However, nothing has helped the people of the two countries to recognise each other as human beings more than the successful surgery on the heart of a little Pakistani girl, Noor, at a Bangalore hospital. The two peoples came together to save life, and this underlined the need to share the ideal of saving life on the sub-continent. The peace activists on both sides received the gift of a new humanitarian argument to strengthen their brief.
Yet, a way of out the log-jam the governments of India and Pakistan have created for themselves cannot easily be seen on either side.
One major reason for this situation is that peace and good-neighbourly relations between India and Pakistan are presumed to be contingent upon the resolution of disputes or disagreements between them. This presumption needs to be reviewed. Normal relations follow settlement of disputes between any two parties when an appreciation of the basis of friendship between them predates the emergence of a dispute that sours their relationship. In such situations, the will or even the desire to normalise relations is sustained by positive memories of their pre-dispute ties and the recognition of mutual gain that will accrue by restoring status quo ante. These memories also facilitate resolution of disputes or disagreements. In the absence of a history of pre-dispute friendship or even a common interest, disputes become intractable, and even if they are somehow settled, normal ties based on shared interest do not necessarily follow.
The states of India and Pakistan have been behaving as organised forms of the Hindu and Muslim communities of the pre-independence period. These communities did have some periods of peaceful co-existence in the distant past. But memories of that experience were superseded by those of bitter acrimony over nearly two centuries. Both sides are determined, much against the demands of reason, to live in the past. They cannot recall any experience of living together in peace whose revival could be sought through removal of disagreements. This means there is no realisation, at least at the popular level, of the huge losses India and Pakistan have caused themselves by failing to compose their differences, losses that could be measured in terms of historical experience. The will for peace, therefore, lacks both strength and permanence.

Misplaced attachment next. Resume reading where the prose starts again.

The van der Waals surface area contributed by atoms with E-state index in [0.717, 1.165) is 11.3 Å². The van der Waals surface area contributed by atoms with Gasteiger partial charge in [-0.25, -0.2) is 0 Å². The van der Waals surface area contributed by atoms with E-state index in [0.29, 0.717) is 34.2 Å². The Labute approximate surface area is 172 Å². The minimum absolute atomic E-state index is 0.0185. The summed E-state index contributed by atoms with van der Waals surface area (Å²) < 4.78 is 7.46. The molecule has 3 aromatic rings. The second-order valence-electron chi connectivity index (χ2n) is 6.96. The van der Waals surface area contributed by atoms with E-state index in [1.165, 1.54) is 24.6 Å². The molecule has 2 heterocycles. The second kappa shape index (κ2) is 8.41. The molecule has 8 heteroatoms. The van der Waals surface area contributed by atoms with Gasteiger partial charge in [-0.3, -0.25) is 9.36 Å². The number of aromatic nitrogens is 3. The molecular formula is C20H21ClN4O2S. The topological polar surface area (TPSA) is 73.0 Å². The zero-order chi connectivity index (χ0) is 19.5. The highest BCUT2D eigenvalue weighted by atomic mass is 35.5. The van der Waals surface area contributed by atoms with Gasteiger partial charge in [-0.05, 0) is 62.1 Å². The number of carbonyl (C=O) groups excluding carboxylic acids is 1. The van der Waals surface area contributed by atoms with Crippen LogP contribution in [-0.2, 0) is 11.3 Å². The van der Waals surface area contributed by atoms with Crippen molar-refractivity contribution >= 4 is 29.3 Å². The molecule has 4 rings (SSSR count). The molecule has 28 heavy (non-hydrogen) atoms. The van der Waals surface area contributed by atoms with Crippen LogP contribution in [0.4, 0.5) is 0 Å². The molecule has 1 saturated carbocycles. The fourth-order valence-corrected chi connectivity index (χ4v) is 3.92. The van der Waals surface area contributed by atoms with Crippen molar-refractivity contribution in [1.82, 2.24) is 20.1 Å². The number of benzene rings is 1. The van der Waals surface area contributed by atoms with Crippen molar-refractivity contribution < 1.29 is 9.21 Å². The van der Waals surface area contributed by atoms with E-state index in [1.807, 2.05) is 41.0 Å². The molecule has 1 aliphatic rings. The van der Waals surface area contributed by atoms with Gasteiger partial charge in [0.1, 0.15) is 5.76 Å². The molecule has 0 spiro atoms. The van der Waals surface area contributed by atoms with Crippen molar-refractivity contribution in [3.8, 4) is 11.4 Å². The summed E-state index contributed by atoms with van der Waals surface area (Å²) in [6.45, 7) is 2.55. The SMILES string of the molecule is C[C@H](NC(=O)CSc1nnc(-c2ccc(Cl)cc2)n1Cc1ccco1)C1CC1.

Thus, in order to ensure that the two sub-continental neighbours will live in peace and find ways to a mutually beneficial relationship once the existing causes dividing them have been taken care of, they have to create a vision of life after settlement of disputes, a substitute for the historical experience they lack. There is thus urgent need to define the peace dividends for the benefit of the public on both sides, so that the exercise for settlement of disagreements is not viewed as an end in itself but assumes importance as the means to a welcome end.
It is unwise to put off the crafting of a shared vision of a peaceful South Asia till all the irritants to India-Pakistan normalisation have been removed, for the will to complete the clean-up job will not be adequately effective. Nor will there be a guarantee that new disagreements will not be discovered to sustain the traditional confrontation. Indeed, one new factor of discord is already developing in the form of India-Pakistan competition in Afghanistan. Even if a formula for peaceful and productive co-existence cannot be implemented without tackling bilateral disputes and disagreements, it is essential that both objectives are simultaneously pursued.